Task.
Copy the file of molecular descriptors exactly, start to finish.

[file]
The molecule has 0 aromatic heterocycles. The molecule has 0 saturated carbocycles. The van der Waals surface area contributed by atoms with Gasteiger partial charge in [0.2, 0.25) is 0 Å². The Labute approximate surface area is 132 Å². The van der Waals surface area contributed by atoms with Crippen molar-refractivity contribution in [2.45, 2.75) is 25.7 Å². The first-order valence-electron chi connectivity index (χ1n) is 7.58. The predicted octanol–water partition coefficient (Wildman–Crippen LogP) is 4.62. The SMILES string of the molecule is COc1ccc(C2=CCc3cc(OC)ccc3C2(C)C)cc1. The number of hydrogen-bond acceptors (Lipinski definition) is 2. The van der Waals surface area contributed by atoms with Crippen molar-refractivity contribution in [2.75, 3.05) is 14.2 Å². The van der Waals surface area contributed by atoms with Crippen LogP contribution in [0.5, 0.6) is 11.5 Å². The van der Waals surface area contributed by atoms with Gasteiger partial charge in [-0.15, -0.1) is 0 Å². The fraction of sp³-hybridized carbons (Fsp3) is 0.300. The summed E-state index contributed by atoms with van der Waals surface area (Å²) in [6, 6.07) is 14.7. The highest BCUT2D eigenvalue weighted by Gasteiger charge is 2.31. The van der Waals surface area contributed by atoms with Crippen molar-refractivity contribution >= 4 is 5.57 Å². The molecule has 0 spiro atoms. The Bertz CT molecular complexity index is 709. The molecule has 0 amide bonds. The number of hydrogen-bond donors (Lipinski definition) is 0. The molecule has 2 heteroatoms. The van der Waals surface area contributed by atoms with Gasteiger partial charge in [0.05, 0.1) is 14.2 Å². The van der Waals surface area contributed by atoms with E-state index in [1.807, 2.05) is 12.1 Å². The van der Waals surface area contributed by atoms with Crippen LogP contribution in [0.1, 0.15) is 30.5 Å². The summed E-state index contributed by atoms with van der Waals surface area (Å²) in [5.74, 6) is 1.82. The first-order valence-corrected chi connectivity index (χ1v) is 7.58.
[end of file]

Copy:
The molecule has 0 aromatic heterocycles. The molecule has 0 saturated carbocycles. The van der Waals surface area contributed by atoms with Gasteiger partial charge in [0.2, 0.25) is 0 Å². The Labute approximate surface area is 132 Å². The van der Waals surface area contributed by atoms with Crippen molar-refractivity contribution in [2.45, 2.75) is 25.7 Å². The first-order valence-electron chi connectivity index (χ1n) is 7.58. The predicted octanol–water partition coefficient (Wildman–Crippen LogP) is 4.62. The SMILES string of the molecule is COc1ccc(C2=CCc3cc(OC)ccc3C2(C)C)cc1. The number of hydrogen-bond acceptors (Lipinski definition) is 2. The van der Waals surface area contributed by atoms with Crippen molar-refractivity contribution in [2.75, 3.05) is 14.2 Å². The van der Waals surface area contributed by atoms with Crippen LogP contribution in [0.5, 0.6) is 11.5 Å². The van der Waals surface area contributed by atoms with Gasteiger partial charge in [-0.15, -0.1) is 0 Å². The fraction of sp³-hybridized carbons (Fsp3) is 0.300. The summed E-state index contributed by atoms with van der Waals surface area (Å²) in [6, 6.07) is 14.7. The highest BCUT2D eigenvalue weighted by Gasteiger charge is 2.31. The van der Waals surface area contributed by atoms with Crippen molar-refractivity contribution >= 4 is 5.57 Å². The molecule has 0 spiro atoms. The Bertz CT molecular complexity index is 709. The molecule has 0 amide bonds. The number of hydrogen-bond donors (Lipinski definition) is 0. The molecule has 2 heteroatoms. The van der Waals surface area contributed by atoms with Gasteiger partial charge in [0.05, 0.1) is 14.2 Å². The van der Waals surface area contributed by atoms with E-state index in [1.807, 2.05) is 12.1 Å². The van der Waals surface area contributed by atoms with Crippen LogP contribution in [0.1, 0.15) is 30.5 Å². The summed E-state index contributed by atoms with van der Waals surface area (Å²) in [5.74, 6) is 1.82. The first-order valence-corrected chi connectivity index (χ1v) is 7.58.